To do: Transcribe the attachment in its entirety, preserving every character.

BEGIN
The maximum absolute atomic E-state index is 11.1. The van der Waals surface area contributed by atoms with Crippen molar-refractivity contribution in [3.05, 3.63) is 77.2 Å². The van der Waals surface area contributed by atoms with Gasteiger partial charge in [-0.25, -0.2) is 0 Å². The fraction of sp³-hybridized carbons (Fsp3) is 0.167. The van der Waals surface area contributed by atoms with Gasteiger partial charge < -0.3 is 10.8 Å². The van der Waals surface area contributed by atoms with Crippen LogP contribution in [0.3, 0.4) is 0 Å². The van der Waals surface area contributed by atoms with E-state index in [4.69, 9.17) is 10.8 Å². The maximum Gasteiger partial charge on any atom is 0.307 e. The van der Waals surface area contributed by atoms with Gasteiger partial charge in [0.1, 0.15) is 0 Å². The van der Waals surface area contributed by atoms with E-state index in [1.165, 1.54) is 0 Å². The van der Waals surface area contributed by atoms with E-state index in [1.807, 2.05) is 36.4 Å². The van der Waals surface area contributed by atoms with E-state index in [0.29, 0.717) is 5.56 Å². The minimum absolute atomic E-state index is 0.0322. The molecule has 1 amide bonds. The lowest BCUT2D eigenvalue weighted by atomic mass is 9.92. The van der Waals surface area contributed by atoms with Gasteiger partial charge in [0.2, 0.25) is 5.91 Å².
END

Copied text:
The maximum absolute atomic E-state index is 11.1. The van der Waals surface area contributed by atoms with Crippen molar-refractivity contribution in [3.05, 3.63) is 77.2 Å². The van der Waals surface area contributed by atoms with Gasteiger partial charge in [-0.25, -0.2) is 0 Å². The fraction of sp³-hybridized carbons (Fsp3) is 0.167. The van der Waals surface area contributed by atoms with Gasteiger partial charge < -0.3 is 10.8 Å². The van der Waals surface area contributed by atoms with Crippen LogP contribution in [0.3, 0.4) is 0 Å². The van der Waals surface area contributed by atoms with E-state index in [4.69, 9.17) is 10.8 Å². The maximum Gasteiger partial charge on any atom is 0.307 e. The van der Waals surface area contributed by atoms with Gasteiger partial charge in [0.1, 0.15) is 0 Å². The van der Waals surface area contributed by atoms with E-state index in [1.165, 1.54) is 0 Å². The van der Waals surface area contributed by atoms with E-state index in [1.807, 2.05) is 36.4 Å². The van der Waals surface area contributed by atoms with E-state index in [0.29, 0.717) is 5.56 Å². The minimum absolute atomic E-state index is 0.0322. The molecule has 1 amide bonds. The lowest BCUT2D eigenvalue weighted by atomic mass is 9.92. The van der Waals surface area contributed by atoms with Gasteiger partial charge in [0.2, 0.25) is 5.91 Å².